Assuming that our queries are over 1 hour interval every 1 minute, if for the interval [a, b] the unique visitor count is X then for the next interval [a+1, b+1] after 1 minute, the unique visitor count would be X+Y-Z where

Y = unique visitor count between (b, b+1]

Z = unique visitor count between [a, a+1)

Since the intervals (b, b+1] and [a, a+1) are much smaller than [a, b], thus time taken to fetch these results will be much faster.

Observe that the above optimization would only work with ‘unique_ip_addresses’ table and not on the original table since there could be overlap in X and Y.

There is one obvious drawback with this rollup table, which is events which are closer in time may not be close together in the database table i.e. unlike the original table, the rows in this table are not sorted by timestamp as whenever we see a duplicate IP address, we update its timestamp and thus the ordering is not maintained anymore.

Approach 2: LinkedHashMap (LHM)

In another approach, we can use LinkedHashMap to store the IP addresses.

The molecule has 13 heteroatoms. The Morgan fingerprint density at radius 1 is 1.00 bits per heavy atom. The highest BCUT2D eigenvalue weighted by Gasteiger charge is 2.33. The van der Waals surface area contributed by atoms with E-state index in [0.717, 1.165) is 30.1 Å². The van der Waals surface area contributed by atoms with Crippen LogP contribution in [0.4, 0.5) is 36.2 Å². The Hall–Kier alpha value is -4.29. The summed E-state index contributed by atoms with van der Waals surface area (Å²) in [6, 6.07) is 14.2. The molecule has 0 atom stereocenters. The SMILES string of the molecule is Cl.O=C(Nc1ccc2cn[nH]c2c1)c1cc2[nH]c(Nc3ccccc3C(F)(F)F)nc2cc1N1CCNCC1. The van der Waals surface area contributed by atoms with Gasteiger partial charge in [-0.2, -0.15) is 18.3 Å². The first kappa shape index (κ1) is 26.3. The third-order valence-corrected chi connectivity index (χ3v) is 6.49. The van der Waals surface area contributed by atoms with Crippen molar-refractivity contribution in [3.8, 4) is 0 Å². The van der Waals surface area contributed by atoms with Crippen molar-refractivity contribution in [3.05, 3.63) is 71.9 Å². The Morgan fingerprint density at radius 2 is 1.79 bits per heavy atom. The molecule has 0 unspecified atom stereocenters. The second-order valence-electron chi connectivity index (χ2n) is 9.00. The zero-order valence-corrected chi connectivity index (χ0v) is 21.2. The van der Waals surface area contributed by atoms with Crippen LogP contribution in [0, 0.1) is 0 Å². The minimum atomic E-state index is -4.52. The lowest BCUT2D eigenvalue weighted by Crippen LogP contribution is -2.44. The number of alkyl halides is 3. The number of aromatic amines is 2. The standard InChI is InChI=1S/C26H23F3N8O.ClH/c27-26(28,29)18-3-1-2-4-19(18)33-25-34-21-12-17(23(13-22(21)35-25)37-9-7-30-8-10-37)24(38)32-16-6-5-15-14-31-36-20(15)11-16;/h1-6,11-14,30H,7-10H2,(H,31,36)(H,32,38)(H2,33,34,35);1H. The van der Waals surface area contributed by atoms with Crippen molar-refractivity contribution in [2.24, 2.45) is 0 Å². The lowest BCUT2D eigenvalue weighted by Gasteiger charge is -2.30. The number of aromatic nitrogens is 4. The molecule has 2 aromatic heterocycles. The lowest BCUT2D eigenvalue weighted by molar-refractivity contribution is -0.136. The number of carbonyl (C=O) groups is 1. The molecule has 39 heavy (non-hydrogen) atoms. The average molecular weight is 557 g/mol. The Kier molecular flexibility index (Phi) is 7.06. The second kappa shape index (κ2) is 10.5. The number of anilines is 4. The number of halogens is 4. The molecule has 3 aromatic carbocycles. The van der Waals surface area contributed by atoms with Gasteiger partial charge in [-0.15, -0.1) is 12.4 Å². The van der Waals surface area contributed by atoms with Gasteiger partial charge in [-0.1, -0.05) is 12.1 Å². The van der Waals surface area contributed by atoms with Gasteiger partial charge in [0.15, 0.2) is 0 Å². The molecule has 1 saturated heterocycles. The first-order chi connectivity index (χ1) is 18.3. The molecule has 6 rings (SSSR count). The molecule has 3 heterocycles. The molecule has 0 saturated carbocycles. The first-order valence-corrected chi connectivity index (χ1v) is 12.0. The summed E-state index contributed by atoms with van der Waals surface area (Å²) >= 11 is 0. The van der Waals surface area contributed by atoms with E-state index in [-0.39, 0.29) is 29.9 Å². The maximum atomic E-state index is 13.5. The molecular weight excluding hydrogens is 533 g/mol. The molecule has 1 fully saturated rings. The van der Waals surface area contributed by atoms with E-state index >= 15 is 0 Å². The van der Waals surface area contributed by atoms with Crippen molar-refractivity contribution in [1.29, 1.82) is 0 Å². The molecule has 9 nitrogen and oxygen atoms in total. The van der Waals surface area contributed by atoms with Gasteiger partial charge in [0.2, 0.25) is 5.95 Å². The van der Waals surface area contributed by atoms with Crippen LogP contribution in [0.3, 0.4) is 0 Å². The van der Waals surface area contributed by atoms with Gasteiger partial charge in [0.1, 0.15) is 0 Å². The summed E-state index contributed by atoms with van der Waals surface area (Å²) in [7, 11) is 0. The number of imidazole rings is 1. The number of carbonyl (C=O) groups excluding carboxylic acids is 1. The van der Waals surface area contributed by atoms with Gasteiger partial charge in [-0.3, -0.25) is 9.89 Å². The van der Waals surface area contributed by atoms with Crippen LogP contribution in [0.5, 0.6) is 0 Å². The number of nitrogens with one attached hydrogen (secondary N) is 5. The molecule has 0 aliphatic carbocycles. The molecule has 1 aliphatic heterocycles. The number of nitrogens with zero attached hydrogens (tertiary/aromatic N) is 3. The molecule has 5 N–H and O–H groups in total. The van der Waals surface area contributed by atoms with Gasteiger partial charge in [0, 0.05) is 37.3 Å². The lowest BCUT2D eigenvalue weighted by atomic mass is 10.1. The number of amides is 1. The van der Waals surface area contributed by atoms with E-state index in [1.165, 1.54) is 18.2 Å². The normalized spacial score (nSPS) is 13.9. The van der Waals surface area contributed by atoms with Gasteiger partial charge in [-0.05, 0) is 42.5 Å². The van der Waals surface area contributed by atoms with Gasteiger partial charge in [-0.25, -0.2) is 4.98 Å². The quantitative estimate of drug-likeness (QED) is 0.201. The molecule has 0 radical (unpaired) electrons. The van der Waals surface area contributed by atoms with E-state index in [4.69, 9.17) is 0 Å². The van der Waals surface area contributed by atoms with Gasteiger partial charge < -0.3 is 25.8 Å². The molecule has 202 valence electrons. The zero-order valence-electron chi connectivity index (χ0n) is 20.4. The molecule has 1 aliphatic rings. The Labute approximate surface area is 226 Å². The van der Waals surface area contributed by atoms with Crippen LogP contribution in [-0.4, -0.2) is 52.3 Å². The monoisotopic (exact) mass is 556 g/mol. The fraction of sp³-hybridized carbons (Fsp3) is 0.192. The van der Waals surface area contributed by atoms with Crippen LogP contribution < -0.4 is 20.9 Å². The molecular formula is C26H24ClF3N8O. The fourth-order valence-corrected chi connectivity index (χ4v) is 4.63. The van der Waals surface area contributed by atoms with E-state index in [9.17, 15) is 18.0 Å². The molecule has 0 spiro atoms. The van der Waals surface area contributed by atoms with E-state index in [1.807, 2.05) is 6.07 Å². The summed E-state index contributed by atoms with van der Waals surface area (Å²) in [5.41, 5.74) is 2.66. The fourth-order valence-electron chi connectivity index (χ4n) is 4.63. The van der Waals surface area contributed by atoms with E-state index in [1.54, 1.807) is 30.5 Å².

Whenever an IP address of an user is tracked, it is first checked whether it exists in the LinkedHashMap or not. If it exists, it is deleted and then re-inserted at the head else just inserted at the head.

This process ensures that the LinkedHashMap:

  1. Contains only unique IP addresses
  2. Maintains a FIFO ordering i.e. ordered by insertion timestamp from head to tail of LinkedHashMap.

In order to maintain the constraint that the LinkedHashMap contains only IP addresses added in the last 1 hour, delete IP addresses from the tail until the timestamp of insertion of IP address at the tail is greater than previous 1 hour from current timestamp.

We need to do the above operation each time we call the api to get the current size of the LinkedHashMap. We can optionally do the operation also at the time of adding new IP address.

Assuming that we want to count the number of unique visitors in the last 1 hour after every 1 minute interval, we can poll the LinkedHashMap after every 1 minute and if the data at the tail is older than 1 hour, we flush those data.

At this stage return the size of the LinkedHashMap.

I tried out an implementation of the above approach in Python:

We can simulate a stream of IP addresses using the below implementation:

  • Create a process to fetch the current size of the LHM and write it to a file.
  • Create 5 parallel processes to write the IP addresses into the LHM.